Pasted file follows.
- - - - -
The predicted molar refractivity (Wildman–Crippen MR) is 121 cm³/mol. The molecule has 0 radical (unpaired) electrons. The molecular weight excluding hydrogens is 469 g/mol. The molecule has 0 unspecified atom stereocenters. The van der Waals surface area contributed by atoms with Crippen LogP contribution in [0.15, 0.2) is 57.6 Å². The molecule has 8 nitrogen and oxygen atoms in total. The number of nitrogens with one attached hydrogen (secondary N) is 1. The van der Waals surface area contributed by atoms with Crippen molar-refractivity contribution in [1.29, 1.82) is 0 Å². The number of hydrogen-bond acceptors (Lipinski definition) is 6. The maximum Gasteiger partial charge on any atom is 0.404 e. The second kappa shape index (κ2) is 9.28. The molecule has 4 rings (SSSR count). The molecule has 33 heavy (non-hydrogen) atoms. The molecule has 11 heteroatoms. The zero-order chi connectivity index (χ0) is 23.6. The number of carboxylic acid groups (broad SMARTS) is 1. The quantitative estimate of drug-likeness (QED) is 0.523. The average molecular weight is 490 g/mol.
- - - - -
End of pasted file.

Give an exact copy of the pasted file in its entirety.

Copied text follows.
The predicted molar refractivity (Wildman–Crippen MR) is 121 cm³/mol. The molecule has 0 radical (unpaired) electrons. The molecular weight excluding hydrogens is 469 g/mol. The molecule has 0 unspecified atom stereocenters. The van der Waals surface area contributed by atoms with Crippen LogP contribution in [0.15, 0.2) is 57.6 Å². The molecule has 8 nitrogen and oxygen atoms in total. The number of nitrogens with one attached hydrogen (secondary N) is 1. The van der Waals surface area contributed by atoms with Crippen molar-refractivity contribution in [1.29, 1.82) is 0 Å². The number of hydrogen-bond acceptors (Lipinski definition) is 6. The maximum Gasteiger partial charge on any atom is 0.404 e. The second kappa shape index (κ2) is 9.28. The molecule has 4 rings (SSSR count). The molecule has 33 heavy (non-hydrogen) atoms. The molecule has 11 heteroatoms. The zero-order chi connectivity index (χ0) is 23.6. The number of carboxylic acid groups (broad SMARTS) is 1. The quantitative estimate of drug-likeness (QED) is 0.523. The average molecular weight is 490 g/mol.